Secularists, Islamists Clash In Iraqi Culture War
Iraq's political battles have subsided with the announcement of a new government, approved by Parliament this week. But the country's culture war continues unabated.
The fight is between religious political parties — the Islamists — and secular Iraqis, long part of the country's social fabric. It is a struggle to define the country's identity.
A few days ago, hundreds of billboards appeared, unannounced, across Baghdad, the Iraqi capital.
Nezar Hussein, a 30-year-old filmmaker, translates the messages: "Baghdad won't be Kandahar," "Music is the universal language, "Say no to separating boys and girls in school" and "Religion for God and country for everybody." On all the signs, the messages are preceded by the headline "Liberty First."
The billboards are simple, white with black Arabic script.
"It's a just a simple little message … it doesn't have to be complicated," Hussein says. "It's the first time to see that kind of campaign in Baghdad."
'Serious And Dangerous Signs'
Iraqis are Muslims, the vast majority are Muslims, but they don't like to have religion imposed on them.
For the first time, Iraq's secular community is feeling strong enough to fight back in public against what it sees as religious excess. "I guess it's important to send a message to them that we can say, 'No,' " the filmmaker says.
There have been street demonstrations against the Baghdad municipal government's recent ban on alcohol sales and the shuttering of nightclubs.
Now, a publishing company — Al-Mada House, whose head, Fakhri Karim, is a senior adviser to Iraqi President Jalal Talabani — has sponso
red the billboard campaign.
The messages reflect the growing alarm over recent measures to banish music and dance from the curriculum at Baghdad's Fine Arts Academy, remove statues at the college deemed indecent, and shut an annual arts festival in Babylon (in present-day Babil province, about 55 miles south of Baghdad) and an international circus in Basra.
These moves give "serious and dangerous signs," says Maysoon al-Damluji of Iraqiya, a political party than ran on a secular agenda in the March elections and won enough votes to secure top Cabinet seats in the new government.
"Iraqis are Muslims, the vast majority are Muslims, but they don't like to have religion imposed on them," she says.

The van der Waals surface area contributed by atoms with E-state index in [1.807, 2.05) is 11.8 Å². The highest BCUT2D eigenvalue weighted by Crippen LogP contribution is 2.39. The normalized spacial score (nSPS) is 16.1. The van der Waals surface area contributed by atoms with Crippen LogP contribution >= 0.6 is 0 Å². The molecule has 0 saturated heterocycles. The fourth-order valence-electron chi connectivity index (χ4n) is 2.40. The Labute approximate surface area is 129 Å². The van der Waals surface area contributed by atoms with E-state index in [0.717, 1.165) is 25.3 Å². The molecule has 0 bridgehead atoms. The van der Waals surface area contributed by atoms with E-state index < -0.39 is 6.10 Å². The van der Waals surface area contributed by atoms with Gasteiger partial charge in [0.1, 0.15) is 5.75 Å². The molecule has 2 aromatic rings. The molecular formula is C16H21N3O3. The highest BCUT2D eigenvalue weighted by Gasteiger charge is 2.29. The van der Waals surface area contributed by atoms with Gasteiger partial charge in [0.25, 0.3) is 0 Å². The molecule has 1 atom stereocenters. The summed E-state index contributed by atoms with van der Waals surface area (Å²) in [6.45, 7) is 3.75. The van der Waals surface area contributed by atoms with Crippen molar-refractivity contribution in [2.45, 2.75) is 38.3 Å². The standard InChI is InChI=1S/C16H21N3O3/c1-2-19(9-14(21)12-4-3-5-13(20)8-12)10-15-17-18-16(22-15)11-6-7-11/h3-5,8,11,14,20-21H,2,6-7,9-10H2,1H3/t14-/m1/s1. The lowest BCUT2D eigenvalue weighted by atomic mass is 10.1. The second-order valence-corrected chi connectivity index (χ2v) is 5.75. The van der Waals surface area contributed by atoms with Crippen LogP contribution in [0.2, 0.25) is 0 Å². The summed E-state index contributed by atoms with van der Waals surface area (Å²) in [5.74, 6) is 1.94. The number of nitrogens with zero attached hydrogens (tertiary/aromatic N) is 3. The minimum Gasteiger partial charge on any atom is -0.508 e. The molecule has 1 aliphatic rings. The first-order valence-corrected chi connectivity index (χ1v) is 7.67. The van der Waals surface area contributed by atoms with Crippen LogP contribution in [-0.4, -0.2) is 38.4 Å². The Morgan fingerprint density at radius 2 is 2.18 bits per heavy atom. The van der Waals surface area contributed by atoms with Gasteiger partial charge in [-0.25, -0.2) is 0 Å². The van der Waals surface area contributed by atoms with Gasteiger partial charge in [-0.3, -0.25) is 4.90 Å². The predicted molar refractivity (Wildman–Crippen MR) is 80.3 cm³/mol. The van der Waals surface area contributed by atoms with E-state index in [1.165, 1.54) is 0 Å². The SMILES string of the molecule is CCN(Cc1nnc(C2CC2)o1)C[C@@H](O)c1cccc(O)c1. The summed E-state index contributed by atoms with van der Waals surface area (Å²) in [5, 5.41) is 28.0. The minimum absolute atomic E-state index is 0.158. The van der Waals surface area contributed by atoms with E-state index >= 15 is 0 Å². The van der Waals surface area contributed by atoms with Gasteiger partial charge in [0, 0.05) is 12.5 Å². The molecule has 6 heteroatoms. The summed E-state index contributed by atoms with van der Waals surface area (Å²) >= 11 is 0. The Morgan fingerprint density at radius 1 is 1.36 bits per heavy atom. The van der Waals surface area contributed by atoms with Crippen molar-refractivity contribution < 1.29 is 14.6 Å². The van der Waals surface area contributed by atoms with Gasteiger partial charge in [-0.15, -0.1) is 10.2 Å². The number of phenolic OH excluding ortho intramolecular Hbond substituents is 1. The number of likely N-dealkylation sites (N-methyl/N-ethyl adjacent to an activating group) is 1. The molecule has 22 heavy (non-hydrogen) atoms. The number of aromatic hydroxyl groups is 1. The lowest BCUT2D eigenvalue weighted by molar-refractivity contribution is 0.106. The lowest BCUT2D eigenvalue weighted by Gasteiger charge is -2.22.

Secularists Fight For Soul Of The Country
Who is doing the imposing is a matter of debate. The minister of education, who banned drama and music studies, has been replaced by a minister from the Iraqiya party who is known for his secular outlook. The prime minister allowed bars and nightclubs to reopen in 2008, but he didn't overrule the latest decision by the Baghdad municipal government.
Hundreds of supporters of radical cleric Muqtada al-Sadr marched — and new posters appeared — to thank the Baghdad council for saving the city from indecency.
While some Iraqis wonder who is trying to impose conservative Islamic codes, Damluji sees Iran's hand in the recent crackdown. "I think this is all flexing of muscles by neighboring countries who are taking advantage of the withdrawal of American troops and showing they are in charge of Iraqi politics," she says.
On most nights, a group of men gathers at the Hewar Art Gallery in Baghdad, around an open fire pit where river fish are roasting. These meetings are a form of political protest, they say, just the like the street demonstrations they attend against those who aim to curb their freedoms.
This collection of Iraq's most famous artists comes to recite bawdy poetry, sing traditional songs, and drink arak, Iraq's signature milky white cocktail.
Qasim Sabti, the gallery owner, presides over these dedicated secularists who want to fight for the soul of the country.
"We know it's fighting between the religious foolish man and the civilization man. We know we are fighting like Gandhi, and this is a new language in Iraqi life," Sabti says. "We have no guns. We do not believe in this kind of fighting."